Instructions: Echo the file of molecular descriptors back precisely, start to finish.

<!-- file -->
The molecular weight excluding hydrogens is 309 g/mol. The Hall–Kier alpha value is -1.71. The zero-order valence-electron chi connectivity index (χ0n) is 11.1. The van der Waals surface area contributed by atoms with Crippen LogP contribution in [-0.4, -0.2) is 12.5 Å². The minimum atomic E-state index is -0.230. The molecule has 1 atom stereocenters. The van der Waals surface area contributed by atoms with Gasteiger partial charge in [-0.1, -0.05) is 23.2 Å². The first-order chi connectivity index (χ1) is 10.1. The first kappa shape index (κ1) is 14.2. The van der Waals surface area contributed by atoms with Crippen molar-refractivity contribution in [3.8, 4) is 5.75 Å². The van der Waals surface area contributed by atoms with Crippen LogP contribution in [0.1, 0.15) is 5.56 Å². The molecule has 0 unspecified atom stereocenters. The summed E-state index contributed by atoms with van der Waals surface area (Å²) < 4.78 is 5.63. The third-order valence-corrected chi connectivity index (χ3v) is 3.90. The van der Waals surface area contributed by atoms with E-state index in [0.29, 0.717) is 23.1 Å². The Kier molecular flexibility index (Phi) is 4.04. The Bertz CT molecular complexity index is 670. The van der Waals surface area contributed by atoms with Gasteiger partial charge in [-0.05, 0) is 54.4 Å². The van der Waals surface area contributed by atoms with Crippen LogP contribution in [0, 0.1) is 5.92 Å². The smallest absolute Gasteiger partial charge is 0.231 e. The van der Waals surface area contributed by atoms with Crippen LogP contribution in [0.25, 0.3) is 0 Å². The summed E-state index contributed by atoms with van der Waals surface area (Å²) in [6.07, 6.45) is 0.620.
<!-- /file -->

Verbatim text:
The molecular weight excluding hydrogens is 309 g/mol. The Hall–Kier alpha value is -1.71. The zero-order valence-electron chi connectivity index (χ0n) is 11.1. The van der Waals surface area contributed by atoms with Crippen LogP contribution in [-0.4, -0.2) is 12.5 Å². The minimum atomic E-state index is -0.230. The molecule has 1 atom stereocenters. The van der Waals surface area contributed by atoms with Gasteiger partial charge in [-0.1, -0.05) is 23.2 Å². The first-order chi connectivity index (χ1) is 10.1. The first kappa shape index (κ1) is 14.2. The van der Waals surface area contributed by atoms with Crippen molar-refractivity contribution in [3.8, 4) is 5.75 Å². The van der Waals surface area contributed by atoms with Crippen LogP contribution in [0.1, 0.15) is 5.56 Å². The molecule has 0 unspecified atom stereocenters. The summed E-state index contributed by atoms with van der Waals surface area (Å²) < 4.78 is 5.63. The third-order valence-corrected chi connectivity index (χ3v) is 3.90. The van der Waals surface area contributed by atoms with E-state index in [0.29, 0.717) is 23.1 Å². The Kier molecular flexibility index (Phi) is 4.04. The Bertz CT molecular complexity index is 670. The van der Waals surface area contributed by atoms with Gasteiger partial charge in [-0.05, 0) is 54.4 Å². The van der Waals surface area contributed by atoms with Crippen LogP contribution in [0, 0.1) is 5.92 Å². The smallest absolute Gasteiger partial charge is 0.231 e. The van der Waals surface area contributed by atoms with Crippen LogP contribution in [0.25, 0.3) is 0 Å². The summed E-state index contributed by atoms with van der Waals surface area (Å²) in [6.07, 6.45) is 0.620.